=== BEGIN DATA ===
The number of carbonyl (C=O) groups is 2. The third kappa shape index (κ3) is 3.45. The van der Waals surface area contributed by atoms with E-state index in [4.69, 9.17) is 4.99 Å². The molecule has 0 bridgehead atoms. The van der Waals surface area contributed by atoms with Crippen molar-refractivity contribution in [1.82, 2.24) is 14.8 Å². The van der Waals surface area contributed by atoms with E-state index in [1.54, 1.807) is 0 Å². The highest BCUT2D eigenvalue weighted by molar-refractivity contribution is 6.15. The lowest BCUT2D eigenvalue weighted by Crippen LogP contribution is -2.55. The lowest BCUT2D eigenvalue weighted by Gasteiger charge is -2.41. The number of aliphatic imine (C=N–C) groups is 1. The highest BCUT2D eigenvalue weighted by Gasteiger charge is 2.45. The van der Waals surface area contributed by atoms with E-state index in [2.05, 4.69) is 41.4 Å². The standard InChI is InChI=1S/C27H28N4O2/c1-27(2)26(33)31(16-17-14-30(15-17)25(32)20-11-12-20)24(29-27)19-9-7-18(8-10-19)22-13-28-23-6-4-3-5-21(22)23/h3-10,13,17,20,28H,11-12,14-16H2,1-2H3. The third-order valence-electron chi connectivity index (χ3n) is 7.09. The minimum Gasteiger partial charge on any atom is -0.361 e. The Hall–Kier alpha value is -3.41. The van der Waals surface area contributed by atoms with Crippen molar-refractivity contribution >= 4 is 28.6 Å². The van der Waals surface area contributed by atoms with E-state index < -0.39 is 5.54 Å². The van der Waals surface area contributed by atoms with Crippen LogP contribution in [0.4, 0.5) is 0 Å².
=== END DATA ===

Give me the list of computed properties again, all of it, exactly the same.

The number of carbonyl (C=O) groups is 2. The third kappa shape index (κ3) is 3.45. The van der Waals surface area contributed by atoms with E-state index in [4.69, 9.17) is 4.99 Å². The molecule has 0 bridgehead atoms. The van der Waals surface area contributed by atoms with Crippen molar-refractivity contribution in [1.82, 2.24) is 14.8 Å². The van der Waals surface area contributed by atoms with E-state index in [1.54, 1.807) is 0 Å². The highest BCUT2D eigenvalue weighted by molar-refractivity contribution is 6.15. The lowest BCUT2D eigenvalue weighted by Crippen LogP contribution is -2.55. The lowest BCUT2D eigenvalue weighted by Gasteiger charge is -2.41. The number of aliphatic imine (C=N–C) groups is 1. The highest BCUT2D eigenvalue weighted by Gasteiger charge is 2.45. The van der Waals surface area contributed by atoms with E-state index in [2.05, 4.69) is 41.4 Å². The standard InChI is InChI=1S/C27H28N4O2/c1-27(2)26(33)31(16-17-14-30(15-17)25(32)20-11-12-20)24(29-27)19-9-7-18(8-10-19)22-13-28-23-6-4-3-5-21(22)23/h3-10,13,17,20,28H,11-12,14-16H2,1-2H3. The third-order valence-electron chi connectivity index (χ3n) is 7.09. The minimum Gasteiger partial charge on any atom is -0.361 e. The Hall–Kier alpha value is -3.41. The van der Waals surface area contributed by atoms with Crippen molar-refractivity contribution >= 4 is 28.6 Å². The van der Waals surface area contributed by atoms with E-state index < -0.39 is 5.54 Å². The van der Waals surface area contributed by atoms with Crippen LogP contribution in [0.4, 0.5) is 0 Å².